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Obituary: Ted Grant (1913-2006)

Andrew Johnson

10 August 2006

The recent death of Ted Grant, a few days after his 93rd birthday, marks the passing of one of the few surviving pioneers of the Trotskyist movement of the 1930s and 1940s, and the last of the three individuals – along with Tony Cliff and Gerry Healy – who dominated post-war British Trotskyism. Grant was best known as the founder and long-time theoretical guru of the Militant tendency, the main residue of which today is the Socialist Party. The Militant majority dispensed with Grant’s services some 13 years ago and have not been keen to acknowledge his influence – the petty and spiteful obituary by SP leader Peter Taaffe says more about Taaffe than it does about Grant. Grant’s unique political experience, dating back nearly 80 years, and his enduring ideological influence over a major section of the far left, make his life well worth studying.

Early years

Little is known for certain about Grant’s personal life. He rather enjoyed being a man of mystery, and kept it that way for his whole adult life. Even his real name was unknown for decades – in recent years he owned up to the name Isaac Blank, which may even have been his real name. He also claimed to have been a Trotskyist since 1928, which is also quite plausible. While he did have interests outside politics, except for his late sisters he seems to have had few close relationships outside his organisation. Grant’s life story is the history of the groups he built, and that is as he would have wanted it.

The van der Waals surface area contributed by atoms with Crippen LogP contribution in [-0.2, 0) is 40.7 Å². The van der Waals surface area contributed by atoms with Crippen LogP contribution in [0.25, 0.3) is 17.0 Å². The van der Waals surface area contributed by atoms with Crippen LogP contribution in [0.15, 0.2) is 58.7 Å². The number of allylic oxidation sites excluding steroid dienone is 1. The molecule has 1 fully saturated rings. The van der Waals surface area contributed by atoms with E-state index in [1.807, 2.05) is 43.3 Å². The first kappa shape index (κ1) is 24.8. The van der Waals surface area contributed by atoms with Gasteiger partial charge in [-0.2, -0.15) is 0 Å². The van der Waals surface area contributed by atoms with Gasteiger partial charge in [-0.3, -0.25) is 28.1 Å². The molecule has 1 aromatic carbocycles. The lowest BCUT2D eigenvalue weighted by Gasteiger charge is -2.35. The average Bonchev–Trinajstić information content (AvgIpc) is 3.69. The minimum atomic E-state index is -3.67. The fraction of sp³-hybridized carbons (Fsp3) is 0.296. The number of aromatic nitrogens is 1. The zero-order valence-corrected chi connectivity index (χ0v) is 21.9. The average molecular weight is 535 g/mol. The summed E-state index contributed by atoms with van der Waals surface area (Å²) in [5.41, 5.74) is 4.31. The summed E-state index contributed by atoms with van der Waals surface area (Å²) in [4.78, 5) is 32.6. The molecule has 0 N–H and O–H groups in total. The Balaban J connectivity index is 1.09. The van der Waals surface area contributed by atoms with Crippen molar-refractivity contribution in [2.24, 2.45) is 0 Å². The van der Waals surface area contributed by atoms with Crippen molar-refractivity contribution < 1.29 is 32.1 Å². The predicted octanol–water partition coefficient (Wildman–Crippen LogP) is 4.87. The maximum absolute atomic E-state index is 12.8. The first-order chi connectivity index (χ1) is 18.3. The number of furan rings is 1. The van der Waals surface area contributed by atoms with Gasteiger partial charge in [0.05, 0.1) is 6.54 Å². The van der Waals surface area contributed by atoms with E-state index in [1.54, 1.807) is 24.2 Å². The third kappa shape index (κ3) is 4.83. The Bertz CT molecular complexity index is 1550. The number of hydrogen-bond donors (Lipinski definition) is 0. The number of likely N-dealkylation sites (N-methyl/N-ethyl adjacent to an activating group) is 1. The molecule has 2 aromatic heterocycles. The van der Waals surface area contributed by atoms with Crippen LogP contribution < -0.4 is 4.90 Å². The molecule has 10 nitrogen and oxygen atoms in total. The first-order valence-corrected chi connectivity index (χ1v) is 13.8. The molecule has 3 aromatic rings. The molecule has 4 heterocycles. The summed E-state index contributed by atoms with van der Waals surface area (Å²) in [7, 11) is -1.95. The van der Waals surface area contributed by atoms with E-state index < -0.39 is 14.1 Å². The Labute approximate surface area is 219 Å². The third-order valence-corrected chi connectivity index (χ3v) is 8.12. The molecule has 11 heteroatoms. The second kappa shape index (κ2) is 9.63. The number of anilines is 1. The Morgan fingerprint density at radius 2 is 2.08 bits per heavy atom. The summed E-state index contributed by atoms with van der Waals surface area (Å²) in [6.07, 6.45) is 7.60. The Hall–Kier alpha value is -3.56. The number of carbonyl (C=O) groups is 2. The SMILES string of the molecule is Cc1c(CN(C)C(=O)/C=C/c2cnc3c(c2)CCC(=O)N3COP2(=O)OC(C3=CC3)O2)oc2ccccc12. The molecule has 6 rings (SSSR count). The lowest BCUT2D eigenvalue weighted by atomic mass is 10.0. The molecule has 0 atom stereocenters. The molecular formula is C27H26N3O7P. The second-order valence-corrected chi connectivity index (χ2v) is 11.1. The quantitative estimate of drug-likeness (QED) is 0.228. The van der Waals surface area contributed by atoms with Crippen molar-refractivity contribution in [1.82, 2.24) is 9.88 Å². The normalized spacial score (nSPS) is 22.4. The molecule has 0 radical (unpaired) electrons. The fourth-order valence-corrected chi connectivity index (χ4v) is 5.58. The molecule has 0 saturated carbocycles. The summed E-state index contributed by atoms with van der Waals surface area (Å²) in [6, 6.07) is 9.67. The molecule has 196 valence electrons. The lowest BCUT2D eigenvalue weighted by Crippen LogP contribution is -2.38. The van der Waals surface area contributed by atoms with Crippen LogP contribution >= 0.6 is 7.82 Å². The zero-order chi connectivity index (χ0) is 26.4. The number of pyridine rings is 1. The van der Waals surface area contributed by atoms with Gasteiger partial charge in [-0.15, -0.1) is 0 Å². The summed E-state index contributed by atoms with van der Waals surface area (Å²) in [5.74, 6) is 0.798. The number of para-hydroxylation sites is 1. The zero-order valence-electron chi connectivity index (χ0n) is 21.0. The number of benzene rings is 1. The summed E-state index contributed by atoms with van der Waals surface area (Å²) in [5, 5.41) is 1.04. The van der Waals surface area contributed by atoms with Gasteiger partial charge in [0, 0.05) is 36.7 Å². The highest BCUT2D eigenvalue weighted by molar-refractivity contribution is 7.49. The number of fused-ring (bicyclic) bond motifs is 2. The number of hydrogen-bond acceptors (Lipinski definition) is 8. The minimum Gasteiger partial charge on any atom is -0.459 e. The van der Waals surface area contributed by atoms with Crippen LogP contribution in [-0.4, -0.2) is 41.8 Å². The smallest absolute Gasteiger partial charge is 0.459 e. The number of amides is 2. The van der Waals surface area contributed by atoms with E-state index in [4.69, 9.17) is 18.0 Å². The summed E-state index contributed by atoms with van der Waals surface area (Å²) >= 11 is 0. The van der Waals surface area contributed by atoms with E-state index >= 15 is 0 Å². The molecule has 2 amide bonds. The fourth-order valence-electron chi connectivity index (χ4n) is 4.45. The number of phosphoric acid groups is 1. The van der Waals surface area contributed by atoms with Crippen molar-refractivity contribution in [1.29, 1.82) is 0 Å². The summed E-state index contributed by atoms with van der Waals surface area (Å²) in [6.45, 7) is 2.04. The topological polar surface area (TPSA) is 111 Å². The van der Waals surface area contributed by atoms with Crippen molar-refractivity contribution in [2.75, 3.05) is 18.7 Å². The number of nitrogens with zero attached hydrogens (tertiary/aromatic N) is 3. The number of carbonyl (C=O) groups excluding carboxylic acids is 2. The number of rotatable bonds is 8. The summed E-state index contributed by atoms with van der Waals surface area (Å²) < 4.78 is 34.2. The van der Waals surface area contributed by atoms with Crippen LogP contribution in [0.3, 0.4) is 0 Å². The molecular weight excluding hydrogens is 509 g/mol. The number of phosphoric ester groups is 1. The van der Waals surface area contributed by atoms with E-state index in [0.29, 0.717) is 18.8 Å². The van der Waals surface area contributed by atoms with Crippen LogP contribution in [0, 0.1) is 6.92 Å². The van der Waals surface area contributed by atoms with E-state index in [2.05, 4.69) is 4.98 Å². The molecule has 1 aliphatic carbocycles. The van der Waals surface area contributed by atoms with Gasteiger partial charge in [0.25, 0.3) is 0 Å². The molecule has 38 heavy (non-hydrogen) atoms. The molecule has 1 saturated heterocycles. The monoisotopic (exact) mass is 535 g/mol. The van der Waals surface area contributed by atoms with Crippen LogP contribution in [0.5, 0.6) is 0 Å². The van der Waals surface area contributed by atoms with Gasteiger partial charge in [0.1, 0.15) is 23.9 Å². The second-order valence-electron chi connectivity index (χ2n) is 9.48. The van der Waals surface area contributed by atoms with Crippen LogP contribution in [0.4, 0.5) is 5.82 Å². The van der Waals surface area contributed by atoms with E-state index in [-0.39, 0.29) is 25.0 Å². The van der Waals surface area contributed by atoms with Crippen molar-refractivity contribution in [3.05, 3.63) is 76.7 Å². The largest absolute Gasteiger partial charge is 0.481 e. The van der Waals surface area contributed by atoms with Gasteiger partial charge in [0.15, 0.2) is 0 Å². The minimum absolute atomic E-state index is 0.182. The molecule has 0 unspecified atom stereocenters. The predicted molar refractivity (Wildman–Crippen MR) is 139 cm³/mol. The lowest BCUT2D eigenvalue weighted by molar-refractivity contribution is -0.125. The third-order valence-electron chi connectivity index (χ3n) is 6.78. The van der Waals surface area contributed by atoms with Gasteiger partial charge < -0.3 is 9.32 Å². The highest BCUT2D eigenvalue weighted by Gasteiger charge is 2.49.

What we do know, from his own account, is that young Isaac grew up in Germiston outside Johannesburg. His mother took in lodgers, one of whom was the young, charismatic and extremely able communist Ralph Lee (Raphael Levy). At some point around 1928 Lee had got a hold of the Trotskyist newspaper The Militant from the United States, and decided for the Left Opposition against Stalinism. Isaac was certainly one of the first people he recruited to Trotskyism, possibly the first. What Isaac then did is obscure – he was quite isolated from the main Trotskyist group in Cape Town, and seems to have spent most of his time reading the Marxist classics. Eventually he did move to Cape Town, but did not stay there long before boarding a boat to England in 1934 along with his friend Max Bosch. They changed their names on the voyage, with Max Bosch becoming Sid Frost and Isaac Blank becoming Ted Grant. These two would be outriders for a larger group of South Africans who arrived in Britain over the next several years.